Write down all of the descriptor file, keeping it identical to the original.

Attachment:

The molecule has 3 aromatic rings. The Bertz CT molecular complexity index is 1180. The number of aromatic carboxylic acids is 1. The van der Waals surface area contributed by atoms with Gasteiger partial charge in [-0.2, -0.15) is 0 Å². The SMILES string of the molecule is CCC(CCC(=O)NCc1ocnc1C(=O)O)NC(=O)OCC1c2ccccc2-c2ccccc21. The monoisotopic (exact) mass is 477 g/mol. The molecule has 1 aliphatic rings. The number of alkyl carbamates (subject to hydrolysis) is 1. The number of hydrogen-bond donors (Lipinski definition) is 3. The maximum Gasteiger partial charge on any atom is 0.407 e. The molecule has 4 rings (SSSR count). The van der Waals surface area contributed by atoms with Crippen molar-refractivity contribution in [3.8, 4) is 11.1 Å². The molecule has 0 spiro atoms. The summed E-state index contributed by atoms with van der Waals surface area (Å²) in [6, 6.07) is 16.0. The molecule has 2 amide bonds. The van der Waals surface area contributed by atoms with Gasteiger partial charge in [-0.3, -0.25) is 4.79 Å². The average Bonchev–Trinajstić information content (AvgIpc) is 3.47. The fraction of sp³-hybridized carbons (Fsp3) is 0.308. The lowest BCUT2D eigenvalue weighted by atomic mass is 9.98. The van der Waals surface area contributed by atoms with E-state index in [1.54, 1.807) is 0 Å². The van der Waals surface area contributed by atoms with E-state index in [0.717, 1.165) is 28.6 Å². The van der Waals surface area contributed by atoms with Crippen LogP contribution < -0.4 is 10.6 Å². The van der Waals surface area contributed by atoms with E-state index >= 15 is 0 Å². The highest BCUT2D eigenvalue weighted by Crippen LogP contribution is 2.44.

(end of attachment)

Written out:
The molecule has 3 aromatic rings. The Bertz CT molecular complexity index is 1180. The number of aromatic carboxylic acids is 1. The van der Waals surface area contributed by atoms with Gasteiger partial charge in [-0.2, -0.15) is 0 Å². The SMILES string of the molecule is CCC(CCC(=O)NCc1ocnc1C(=O)O)NC(=O)OCC1c2ccccc2-c2ccccc21. The monoisotopic (exact) mass is 477 g/mol. The molecule has 1 aliphatic rings. The number of alkyl carbamates (subject to hydrolysis) is 1. The number of hydrogen-bond donors (Lipinski definition) is 3. The maximum Gasteiger partial charge on any atom is 0.407 e. The molecule has 4 rings (SSSR count). The van der Waals surface area contributed by atoms with Crippen molar-refractivity contribution in [3.8, 4) is 11.1 Å². The molecule has 0 spiro atoms. The summed E-state index contributed by atoms with van der Waals surface area (Å²) in [6, 6.07) is 16.0. The molecule has 2 amide bonds. The van der Waals surface area contributed by atoms with Gasteiger partial charge in [-0.3, -0.25) is 4.79 Å². The average Bonchev–Trinajstić information content (AvgIpc) is 3.47. The fraction of sp³-hybridized carbons (Fsp3) is 0.308. The lowest BCUT2D eigenvalue weighted by atomic mass is 9.98. The van der Waals surface area contributed by atoms with E-state index in [1.54, 1.807) is 0 Å². The van der Waals surface area contributed by atoms with E-state index in [0.717, 1.165) is 28.6 Å². The van der Waals surface area contributed by atoms with Crippen LogP contribution < -0.4 is 10.6 Å². The van der Waals surface area contributed by atoms with E-state index >= 15 is 0 Å². The highest BCUT2D eigenvalue weighted by Crippen LogP contribution is 2.44.